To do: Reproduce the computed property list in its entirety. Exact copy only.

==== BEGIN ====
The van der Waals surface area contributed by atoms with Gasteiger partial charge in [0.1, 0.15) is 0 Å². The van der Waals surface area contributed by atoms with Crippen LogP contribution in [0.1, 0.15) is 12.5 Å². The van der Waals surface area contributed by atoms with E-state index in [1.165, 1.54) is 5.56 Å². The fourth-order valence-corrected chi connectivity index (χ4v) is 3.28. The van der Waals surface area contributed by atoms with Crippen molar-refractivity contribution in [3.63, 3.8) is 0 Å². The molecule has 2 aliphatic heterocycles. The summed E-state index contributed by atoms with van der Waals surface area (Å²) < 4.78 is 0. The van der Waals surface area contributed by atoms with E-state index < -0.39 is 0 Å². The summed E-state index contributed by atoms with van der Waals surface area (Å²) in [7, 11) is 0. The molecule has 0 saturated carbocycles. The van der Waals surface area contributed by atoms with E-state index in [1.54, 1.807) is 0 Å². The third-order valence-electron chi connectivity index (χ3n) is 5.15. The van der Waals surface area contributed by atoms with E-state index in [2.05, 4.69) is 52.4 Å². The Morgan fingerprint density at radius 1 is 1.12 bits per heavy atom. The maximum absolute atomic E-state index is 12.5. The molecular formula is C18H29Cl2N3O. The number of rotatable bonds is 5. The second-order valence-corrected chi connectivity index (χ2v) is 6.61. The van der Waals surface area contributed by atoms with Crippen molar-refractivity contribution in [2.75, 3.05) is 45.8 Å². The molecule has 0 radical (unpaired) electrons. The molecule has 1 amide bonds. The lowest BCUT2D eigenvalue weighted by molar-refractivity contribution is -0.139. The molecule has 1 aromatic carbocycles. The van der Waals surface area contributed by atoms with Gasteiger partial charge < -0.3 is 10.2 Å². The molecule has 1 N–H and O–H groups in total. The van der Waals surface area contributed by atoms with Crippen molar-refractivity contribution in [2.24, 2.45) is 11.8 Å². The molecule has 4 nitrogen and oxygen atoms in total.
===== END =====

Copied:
The van der Waals surface area contributed by atoms with Gasteiger partial charge in [0.1, 0.15) is 0 Å². The van der Waals surface area contributed by atoms with Crippen LogP contribution in [0.1, 0.15) is 12.5 Å². The van der Waals surface area contributed by atoms with E-state index in [1.165, 1.54) is 5.56 Å². The fourth-order valence-corrected chi connectivity index (χ4v) is 3.28. The van der Waals surface area contributed by atoms with Crippen molar-refractivity contribution in [3.63, 3.8) is 0 Å². The molecule has 2 aliphatic heterocycles. The summed E-state index contributed by atoms with van der Waals surface area (Å²) < 4.78 is 0. The van der Waals surface area contributed by atoms with E-state index < -0.39 is 0 Å². The summed E-state index contributed by atoms with van der Waals surface area (Å²) in [7, 11) is 0. The molecule has 0 saturated carbocycles. The van der Waals surface area contributed by atoms with E-state index in [1.54, 1.807) is 0 Å². The third-order valence-electron chi connectivity index (χ3n) is 5.15. The van der Waals surface area contributed by atoms with E-state index in [2.05, 4.69) is 52.4 Å². The Morgan fingerprint density at radius 1 is 1.12 bits per heavy atom. The maximum absolute atomic E-state index is 12.5. The molecular formula is C18H29Cl2N3O. The number of rotatable bonds is 5. The second-order valence-corrected chi connectivity index (χ2v) is 6.61. The van der Waals surface area contributed by atoms with Crippen molar-refractivity contribution in [2.75, 3.05) is 45.8 Å². The molecule has 0 radical (unpaired) electrons. The molecule has 1 amide bonds. The lowest BCUT2D eigenvalue weighted by molar-refractivity contribution is -0.139. The molecule has 1 aromatic carbocycles. The van der Waals surface area contributed by atoms with Gasteiger partial charge < -0.3 is 10.2 Å². The molecule has 1 N–H and O–H groups in total. The van der Waals surface area contributed by atoms with Crippen molar-refractivity contribution in [2.24, 2.45) is 11.8 Å². The molecule has 4 nitrogen and oxygen atoms in total.